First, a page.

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    December 1, 2014
    Common Parenting Phrases… That You Should Stop Saying

    Everyone knows that you shouldn’t curse around your kids, because they pick it up! You also shouldn’t say anything that will damage their self esteem, or scar them for life. Most people are aware of this. However, there are other phrases that EVERY parent says (me included) that are actually harmful as well– some are very surprising! No, your kid won’t be emotionally ruined if you use them, but alternative ways of wording things are sometimes much better. Check out this article by Michelle Crouch at Parenting.com for the phrases:

    -”You’re okay.”- Try giving him a hug and acknowledging what he’s feeling by saying something like, “That was a scary fall.” Then ask whether he’d like a bandage or a kiss (or both).

    -”I’m on a diet.”- Watching your weight? Keep it to yourself. If your child sees you stepping on the scale every day and hears you talk about being “fat,” she may develop an unhealthy body image. Instead, encourage healthy eating habits and how fun exercise is!

    -”Be careful.”- Saying this while your child is balancing on the monkey bars at the playground actually makes it more likely that he’ll fall. “Your words distract him from what he’s doing, so he loses focus,”

    -”Don’t talk to strangers.” Since the vast majority of child-abduction cases involve someone a kid already knows, you might also adopt McBride’s favorite safety mantra: “If anyone makes you feel sad, scared, or confused, you need to tell me right away.”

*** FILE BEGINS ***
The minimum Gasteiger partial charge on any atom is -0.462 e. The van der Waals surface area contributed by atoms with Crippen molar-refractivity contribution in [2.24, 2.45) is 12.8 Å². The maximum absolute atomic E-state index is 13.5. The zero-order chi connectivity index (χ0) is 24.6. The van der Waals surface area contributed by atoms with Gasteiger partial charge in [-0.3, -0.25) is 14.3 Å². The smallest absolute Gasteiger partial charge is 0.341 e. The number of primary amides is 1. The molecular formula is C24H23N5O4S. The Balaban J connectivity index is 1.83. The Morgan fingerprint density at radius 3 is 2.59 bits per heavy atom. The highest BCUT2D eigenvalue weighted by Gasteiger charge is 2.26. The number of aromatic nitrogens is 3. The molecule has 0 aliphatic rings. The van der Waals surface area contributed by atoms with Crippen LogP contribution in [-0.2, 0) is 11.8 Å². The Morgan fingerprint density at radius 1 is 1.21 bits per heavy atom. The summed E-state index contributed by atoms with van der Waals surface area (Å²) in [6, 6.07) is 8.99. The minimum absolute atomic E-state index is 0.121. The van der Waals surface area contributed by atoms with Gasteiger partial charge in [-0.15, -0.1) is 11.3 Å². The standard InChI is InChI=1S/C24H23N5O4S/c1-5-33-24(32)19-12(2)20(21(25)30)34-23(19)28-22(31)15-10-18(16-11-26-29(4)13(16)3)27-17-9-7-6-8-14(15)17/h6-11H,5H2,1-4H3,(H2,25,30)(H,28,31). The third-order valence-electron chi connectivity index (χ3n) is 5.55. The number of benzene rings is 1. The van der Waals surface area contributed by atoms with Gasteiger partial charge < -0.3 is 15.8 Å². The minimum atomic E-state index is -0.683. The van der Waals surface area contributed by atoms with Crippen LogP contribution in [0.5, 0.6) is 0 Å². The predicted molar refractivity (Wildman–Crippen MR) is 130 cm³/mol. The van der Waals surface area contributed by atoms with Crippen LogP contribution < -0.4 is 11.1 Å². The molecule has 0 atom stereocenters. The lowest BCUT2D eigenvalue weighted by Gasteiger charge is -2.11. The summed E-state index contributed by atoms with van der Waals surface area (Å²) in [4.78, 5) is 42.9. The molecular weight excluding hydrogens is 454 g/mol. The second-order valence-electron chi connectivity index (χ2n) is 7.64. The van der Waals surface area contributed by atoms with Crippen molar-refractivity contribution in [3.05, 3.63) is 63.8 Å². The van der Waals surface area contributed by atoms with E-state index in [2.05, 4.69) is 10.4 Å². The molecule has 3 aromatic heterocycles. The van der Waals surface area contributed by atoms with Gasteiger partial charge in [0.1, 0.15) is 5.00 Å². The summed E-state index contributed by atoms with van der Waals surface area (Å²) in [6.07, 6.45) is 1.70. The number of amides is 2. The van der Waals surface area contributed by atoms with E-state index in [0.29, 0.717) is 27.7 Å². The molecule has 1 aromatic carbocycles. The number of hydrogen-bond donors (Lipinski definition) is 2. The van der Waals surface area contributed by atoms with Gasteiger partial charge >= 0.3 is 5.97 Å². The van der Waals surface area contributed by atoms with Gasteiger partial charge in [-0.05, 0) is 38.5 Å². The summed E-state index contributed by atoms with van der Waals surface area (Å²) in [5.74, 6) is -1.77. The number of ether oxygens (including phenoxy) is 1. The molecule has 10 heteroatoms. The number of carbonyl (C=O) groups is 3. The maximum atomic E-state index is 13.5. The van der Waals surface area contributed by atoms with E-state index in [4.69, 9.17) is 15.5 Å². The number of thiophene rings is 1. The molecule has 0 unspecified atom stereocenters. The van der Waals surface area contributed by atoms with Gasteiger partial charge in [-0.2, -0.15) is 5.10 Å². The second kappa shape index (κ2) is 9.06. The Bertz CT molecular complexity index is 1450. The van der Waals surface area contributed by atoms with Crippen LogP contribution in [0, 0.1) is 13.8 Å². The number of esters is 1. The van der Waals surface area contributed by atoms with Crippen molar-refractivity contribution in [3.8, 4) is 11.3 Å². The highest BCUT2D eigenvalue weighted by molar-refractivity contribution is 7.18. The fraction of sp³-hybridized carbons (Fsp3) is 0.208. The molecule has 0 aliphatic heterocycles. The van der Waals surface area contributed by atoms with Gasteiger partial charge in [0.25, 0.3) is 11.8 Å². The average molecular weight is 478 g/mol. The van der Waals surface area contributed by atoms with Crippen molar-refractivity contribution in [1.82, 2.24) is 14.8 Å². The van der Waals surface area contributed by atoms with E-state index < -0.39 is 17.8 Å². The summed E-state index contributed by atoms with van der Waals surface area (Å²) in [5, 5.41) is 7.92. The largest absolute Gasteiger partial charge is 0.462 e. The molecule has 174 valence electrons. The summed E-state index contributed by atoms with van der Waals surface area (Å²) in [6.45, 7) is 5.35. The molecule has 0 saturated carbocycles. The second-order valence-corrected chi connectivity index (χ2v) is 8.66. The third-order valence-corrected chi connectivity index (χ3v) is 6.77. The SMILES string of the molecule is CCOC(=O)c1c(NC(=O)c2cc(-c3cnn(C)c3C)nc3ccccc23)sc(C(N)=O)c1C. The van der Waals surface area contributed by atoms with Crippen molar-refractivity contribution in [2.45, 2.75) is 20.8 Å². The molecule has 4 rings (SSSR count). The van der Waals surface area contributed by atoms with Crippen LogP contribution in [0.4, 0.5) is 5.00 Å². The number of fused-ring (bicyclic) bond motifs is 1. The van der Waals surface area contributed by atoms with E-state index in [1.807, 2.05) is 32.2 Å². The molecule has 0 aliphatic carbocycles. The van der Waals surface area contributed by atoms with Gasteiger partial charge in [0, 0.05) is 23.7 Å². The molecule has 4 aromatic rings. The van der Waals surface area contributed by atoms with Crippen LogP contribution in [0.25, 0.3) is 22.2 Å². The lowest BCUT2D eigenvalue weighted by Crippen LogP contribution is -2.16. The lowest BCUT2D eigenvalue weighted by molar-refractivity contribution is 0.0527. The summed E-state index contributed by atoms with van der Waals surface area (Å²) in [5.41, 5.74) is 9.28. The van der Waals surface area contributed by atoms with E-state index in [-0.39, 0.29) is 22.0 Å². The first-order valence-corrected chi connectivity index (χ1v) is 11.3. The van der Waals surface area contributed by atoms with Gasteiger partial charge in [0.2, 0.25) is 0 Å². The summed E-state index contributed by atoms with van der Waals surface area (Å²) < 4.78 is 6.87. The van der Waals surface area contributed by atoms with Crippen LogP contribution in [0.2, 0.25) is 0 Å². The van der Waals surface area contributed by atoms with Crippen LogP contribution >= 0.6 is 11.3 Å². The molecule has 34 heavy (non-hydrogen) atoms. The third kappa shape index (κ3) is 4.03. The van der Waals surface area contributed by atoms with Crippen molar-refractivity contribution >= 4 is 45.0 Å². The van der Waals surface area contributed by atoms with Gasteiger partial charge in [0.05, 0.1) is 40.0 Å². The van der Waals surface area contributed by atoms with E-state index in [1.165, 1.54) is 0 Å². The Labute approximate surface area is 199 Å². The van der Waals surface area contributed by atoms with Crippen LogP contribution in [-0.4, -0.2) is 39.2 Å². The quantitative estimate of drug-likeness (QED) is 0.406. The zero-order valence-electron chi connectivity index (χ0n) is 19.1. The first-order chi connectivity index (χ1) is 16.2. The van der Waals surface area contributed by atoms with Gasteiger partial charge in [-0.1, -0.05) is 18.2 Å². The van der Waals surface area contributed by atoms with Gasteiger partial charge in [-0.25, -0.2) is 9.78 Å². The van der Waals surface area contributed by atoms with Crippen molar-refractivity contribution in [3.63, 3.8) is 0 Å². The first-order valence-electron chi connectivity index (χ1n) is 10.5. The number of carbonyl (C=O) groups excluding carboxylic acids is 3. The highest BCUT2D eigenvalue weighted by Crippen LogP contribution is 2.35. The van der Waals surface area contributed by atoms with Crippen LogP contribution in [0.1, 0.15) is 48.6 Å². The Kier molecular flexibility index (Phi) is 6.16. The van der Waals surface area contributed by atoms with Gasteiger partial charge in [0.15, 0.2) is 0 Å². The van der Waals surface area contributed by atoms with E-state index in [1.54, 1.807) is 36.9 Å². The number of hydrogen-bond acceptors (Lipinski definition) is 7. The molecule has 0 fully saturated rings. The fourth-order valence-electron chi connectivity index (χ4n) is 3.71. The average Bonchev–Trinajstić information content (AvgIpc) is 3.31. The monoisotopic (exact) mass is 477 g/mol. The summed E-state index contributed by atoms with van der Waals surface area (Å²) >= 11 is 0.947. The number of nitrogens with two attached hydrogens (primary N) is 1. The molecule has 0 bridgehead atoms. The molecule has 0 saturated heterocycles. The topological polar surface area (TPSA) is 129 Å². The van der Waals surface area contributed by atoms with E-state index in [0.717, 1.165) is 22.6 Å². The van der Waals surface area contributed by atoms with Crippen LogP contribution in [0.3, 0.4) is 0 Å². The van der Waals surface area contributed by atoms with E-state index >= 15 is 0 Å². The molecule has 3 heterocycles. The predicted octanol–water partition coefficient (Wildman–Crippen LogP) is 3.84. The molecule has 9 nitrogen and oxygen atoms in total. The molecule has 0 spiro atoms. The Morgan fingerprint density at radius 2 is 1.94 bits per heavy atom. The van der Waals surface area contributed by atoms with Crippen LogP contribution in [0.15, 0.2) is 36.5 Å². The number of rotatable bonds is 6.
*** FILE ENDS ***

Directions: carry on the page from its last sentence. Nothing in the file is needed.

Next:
Photo Credit: Ian D. Keating 


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    September 4, 2014
    Asking Vs. Telling

    Discipline is always hard for me. I love kids, and I hate confrontation. So, dealing with discipline problems with children is pretty much my worst nightmare. My golden rule is to treat kids with as much respect as possible– like they’re real people! When I need them to do something, I always ask. But, sometimes, just “asking” doesn’t cut it when you need kids to follow instructions. As much as they need respect, kids also need discipline. But how do you know when to ask, and when to tell? Read this post by Heather at Mamas Spot for advice:

    I have a tendency to ask my kids almost everything. “Do you want to put on your shoes now?” “Should we have macaroni and cheese for dinner?” “How about you go brush your teeth?”

    These are questions that present a problem if they are answered with no, because they are not really choices. If we’re going outside, we need shoes. If I’m preparing mac and cheese for dinner, that’s what we’ll be having.

    By setting limits with your children using clear and nurturing language, you are in actuality providing children with the safety and consistency that they need to have all the freedom you want them to have.

    Photo Credit: Andrew Taylor 


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    August 12, 2014
    Why Your Baby Needs Tummy Time